be to raise taxes, or at least not lower them to the level that might otherwise be desired. As was discussed earlier, the recent practice of using the growth and inflation “dividends” of the tax system to reduce nominal tax rates might be seriously curbed. On the other hand, if stringent spending limitations were imposed, the federal government would likely accumulate massive surpluses in the absence of periodic tax cuts. But it is by no means certain that spending limitations would stimulate general tax reductions. Inasmuch as these limitations would constrain the ability of the government to provide benefits through direct outlays, pressure might build up for subsidies through the tax system. Rather than general tax reductions, Congress might respond by enacting new and increased “tax expenditures” for favored interests. In economic terms, a subsidy provided by means of preferential tax treatment has the same value as a subsidy provided via a cash outlay, but whereas the latter would be constrained by a constitutional limitation, the former would not. Of course, if balanced budgets were mandated, the provision would have a restrictive effect on both general tax reductions and tax expenditures.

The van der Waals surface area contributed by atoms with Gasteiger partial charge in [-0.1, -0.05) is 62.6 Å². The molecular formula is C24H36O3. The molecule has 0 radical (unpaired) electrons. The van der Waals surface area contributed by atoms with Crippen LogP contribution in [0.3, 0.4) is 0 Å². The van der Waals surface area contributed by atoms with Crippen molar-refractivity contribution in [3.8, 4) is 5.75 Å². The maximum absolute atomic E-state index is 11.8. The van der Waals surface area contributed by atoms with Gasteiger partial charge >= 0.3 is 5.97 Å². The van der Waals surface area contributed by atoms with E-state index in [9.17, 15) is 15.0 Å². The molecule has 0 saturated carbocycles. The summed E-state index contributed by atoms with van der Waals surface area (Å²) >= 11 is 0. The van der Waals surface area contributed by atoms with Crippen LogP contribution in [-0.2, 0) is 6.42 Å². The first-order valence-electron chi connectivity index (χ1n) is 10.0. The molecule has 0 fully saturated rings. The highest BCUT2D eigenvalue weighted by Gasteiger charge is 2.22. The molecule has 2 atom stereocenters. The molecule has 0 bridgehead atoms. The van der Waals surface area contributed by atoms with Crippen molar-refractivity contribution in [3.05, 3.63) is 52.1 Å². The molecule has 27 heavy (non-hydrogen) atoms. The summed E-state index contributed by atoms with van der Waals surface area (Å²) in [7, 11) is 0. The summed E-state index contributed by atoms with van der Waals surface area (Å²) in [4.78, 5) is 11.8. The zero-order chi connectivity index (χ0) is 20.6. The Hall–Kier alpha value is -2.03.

Another possible outcome derives from the accounting conventions discussed earlier. To the extent that an outlay can be defined as an offset to receipts, a spending limitation would goad Congress to devise transactions that could escape being tagged as outlays.
Fiscal policy. Even with an override feature for national emergencies, any requirement that outlays not exceed receipts would have a dampening effect on the federal government's ability to respond to economic crises. Strict enforcement of a budgetary balance would compel a Hooverlike reaction, in which expenditures are reduced to match a drop in government revenues. If this were to happen, the stabilizing capacity of the federal budget would be severely impaired and comparatively mild recessions could blow up into major depressions.